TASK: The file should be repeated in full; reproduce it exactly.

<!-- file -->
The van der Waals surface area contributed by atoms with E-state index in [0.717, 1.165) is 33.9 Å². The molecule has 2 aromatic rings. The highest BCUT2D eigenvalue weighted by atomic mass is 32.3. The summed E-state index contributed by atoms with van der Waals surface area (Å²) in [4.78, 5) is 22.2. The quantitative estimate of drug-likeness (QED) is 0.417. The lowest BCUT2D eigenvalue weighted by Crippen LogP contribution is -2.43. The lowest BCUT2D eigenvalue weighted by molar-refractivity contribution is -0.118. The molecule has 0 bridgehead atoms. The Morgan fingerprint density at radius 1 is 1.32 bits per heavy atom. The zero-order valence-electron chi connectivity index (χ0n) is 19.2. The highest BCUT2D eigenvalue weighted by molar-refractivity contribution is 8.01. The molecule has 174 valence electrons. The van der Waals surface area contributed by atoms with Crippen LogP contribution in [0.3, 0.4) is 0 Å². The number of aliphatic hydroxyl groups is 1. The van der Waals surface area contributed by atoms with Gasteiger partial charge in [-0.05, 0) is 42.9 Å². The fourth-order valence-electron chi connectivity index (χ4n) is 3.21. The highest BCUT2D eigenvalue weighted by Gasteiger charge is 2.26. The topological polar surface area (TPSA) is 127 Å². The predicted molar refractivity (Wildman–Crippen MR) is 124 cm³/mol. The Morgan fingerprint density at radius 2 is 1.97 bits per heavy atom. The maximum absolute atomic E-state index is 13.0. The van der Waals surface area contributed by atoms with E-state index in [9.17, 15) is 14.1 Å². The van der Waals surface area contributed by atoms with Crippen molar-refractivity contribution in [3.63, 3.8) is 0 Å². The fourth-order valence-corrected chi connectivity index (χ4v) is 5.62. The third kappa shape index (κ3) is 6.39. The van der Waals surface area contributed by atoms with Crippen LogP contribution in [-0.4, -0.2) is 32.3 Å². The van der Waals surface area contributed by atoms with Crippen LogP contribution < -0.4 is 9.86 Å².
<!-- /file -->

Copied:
The van der Waals surface area contributed by atoms with E-state index in [0.717, 1.165) is 33.9 Å². The molecule has 2 aromatic rings. The highest BCUT2D eigenvalue weighted by atomic mass is 32.3. The summed E-state index contributed by atoms with van der Waals surface area (Å²) in [4.78, 5) is 22.2. The quantitative estimate of drug-likeness (QED) is 0.417. The lowest BCUT2D eigenvalue weighted by Crippen LogP contribution is -2.43. The lowest BCUT2D eigenvalue weighted by molar-refractivity contribution is -0.118. The molecule has 0 bridgehead atoms. The Morgan fingerprint density at radius 1 is 1.32 bits per heavy atom. The zero-order valence-electron chi connectivity index (χ0n) is 19.2. The highest BCUT2D eigenvalue weighted by molar-refractivity contribution is 8.01. The molecule has 174 valence electrons. The van der Waals surface area contributed by atoms with Crippen LogP contribution in [0.3, 0.4) is 0 Å². The number of aliphatic hydroxyl groups is 1. The van der Waals surface area contributed by atoms with Gasteiger partial charge in [-0.05, 0) is 42.9 Å². The fourth-order valence-electron chi connectivity index (χ4n) is 3.21. The highest BCUT2D eigenvalue weighted by Gasteiger charge is 2.26. The topological polar surface area (TPSA) is 127 Å². The predicted molar refractivity (Wildman–Crippen MR) is 124 cm³/mol. The Morgan fingerprint density at radius 2 is 1.97 bits per heavy atom. The maximum absolute atomic E-state index is 13.0. The van der Waals surface area contributed by atoms with E-state index in [9.17, 15) is 14.1 Å². The van der Waals surface area contributed by atoms with Crippen molar-refractivity contribution in [3.63, 3.8) is 0 Å². The fourth-order valence-corrected chi connectivity index (χ4v) is 5.62. The third kappa shape index (κ3) is 6.39. The van der Waals surface area contributed by atoms with Crippen LogP contribution in [-0.4, -0.2) is 32.3 Å². The van der Waals surface area contributed by atoms with Crippen LogP contribution < -0.4 is 9.86 Å².